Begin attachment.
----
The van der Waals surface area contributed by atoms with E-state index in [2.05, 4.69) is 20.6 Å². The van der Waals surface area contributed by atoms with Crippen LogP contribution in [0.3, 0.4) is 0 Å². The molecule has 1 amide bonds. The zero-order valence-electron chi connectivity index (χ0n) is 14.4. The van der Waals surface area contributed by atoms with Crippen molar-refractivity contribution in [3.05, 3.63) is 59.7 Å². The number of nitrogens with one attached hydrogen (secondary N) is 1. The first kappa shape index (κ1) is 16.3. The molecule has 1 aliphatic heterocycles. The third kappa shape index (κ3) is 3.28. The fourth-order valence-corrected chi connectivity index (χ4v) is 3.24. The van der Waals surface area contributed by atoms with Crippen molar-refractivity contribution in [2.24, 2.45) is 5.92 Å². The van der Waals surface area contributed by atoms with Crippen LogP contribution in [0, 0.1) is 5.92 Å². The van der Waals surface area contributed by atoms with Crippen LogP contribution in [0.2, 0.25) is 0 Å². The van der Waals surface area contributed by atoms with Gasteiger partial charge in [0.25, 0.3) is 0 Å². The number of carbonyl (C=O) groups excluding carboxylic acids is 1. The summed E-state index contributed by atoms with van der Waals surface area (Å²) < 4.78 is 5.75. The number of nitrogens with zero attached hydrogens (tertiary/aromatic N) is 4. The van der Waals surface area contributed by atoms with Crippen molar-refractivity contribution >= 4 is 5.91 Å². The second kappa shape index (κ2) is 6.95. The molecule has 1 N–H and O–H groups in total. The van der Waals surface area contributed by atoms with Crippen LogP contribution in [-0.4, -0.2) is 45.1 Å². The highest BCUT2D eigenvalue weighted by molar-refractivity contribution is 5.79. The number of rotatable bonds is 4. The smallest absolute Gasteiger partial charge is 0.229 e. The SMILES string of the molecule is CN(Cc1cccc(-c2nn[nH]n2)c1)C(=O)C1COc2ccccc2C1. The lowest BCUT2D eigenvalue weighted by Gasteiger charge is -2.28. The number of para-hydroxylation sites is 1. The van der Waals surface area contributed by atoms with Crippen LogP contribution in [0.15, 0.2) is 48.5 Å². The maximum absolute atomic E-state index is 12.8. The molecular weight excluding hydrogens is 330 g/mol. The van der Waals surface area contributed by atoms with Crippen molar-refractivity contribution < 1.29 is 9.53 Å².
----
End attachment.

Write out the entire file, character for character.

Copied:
The van der Waals surface area contributed by atoms with E-state index in [2.05, 4.69) is 20.6 Å². The van der Waals surface area contributed by atoms with Crippen LogP contribution in [0.3, 0.4) is 0 Å². The molecule has 1 amide bonds. The zero-order valence-electron chi connectivity index (χ0n) is 14.4. The van der Waals surface area contributed by atoms with Crippen molar-refractivity contribution in [3.05, 3.63) is 59.7 Å². The number of nitrogens with one attached hydrogen (secondary N) is 1. The first kappa shape index (κ1) is 16.3. The molecule has 1 aliphatic heterocycles. The third kappa shape index (κ3) is 3.28. The fourth-order valence-corrected chi connectivity index (χ4v) is 3.24. The van der Waals surface area contributed by atoms with Crippen molar-refractivity contribution in [2.24, 2.45) is 5.92 Å². The van der Waals surface area contributed by atoms with Crippen LogP contribution in [0, 0.1) is 5.92 Å². The van der Waals surface area contributed by atoms with Crippen LogP contribution in [0.2, 0.25) is 0 Å². The van der Waals surface area contributed by atoms with Gasteiger partial charge in [0.25, 0.3) is 0 Å². The number of carbonyl (C=O) groups excluding carboxylic acids is 1. The summed E-state index contributed by atoms with van der Waals surface area (Å²) < 4.78 is 5.75. The number of nitrogens with zero attached hydrogens (tertiary/aromatic N) is 4. The van der Waals surface area contributed by atoms with Crippen molar-refractivity contribution >= 4 is 5.91 Å². The second kappa shape index (κ2) is 6.95. The molecule has 1 N–H and O–H groups in total. The van der Waals surface area contributed by atoms with Crippen LogP contribution in [-0.4, -0.2) is 45.1 Å². The highest BCUT2D eigenvalue weighted by molar-refractivity contribution is 5.79. The number of rotatable bonds is 4. The smallest absolute Gasteiger partial charge is 0.229 e. The SMILES string of the molecule is CN(Cc1cccc(-c2nn[nH]n2)c1)C(=O)C1COc2ccccc2C1. The lowest BCUT2D eigenvalue weighted by Gasteiger charge is -2.28. The number of para-hydroxylation sites is 1. The van der Waals surface area contributed by atoms with Crippen LogP contribution in [0.15, 0.2) is 48.5 Å². The maximum absolute atomic E-state index is 12.8. The molecular weight excluding hydrogens is 330 g/mol. The van der Waals surface area contributed by atoms with Crippen molar-refractivity contribution < 1.29 is 9.53 Å².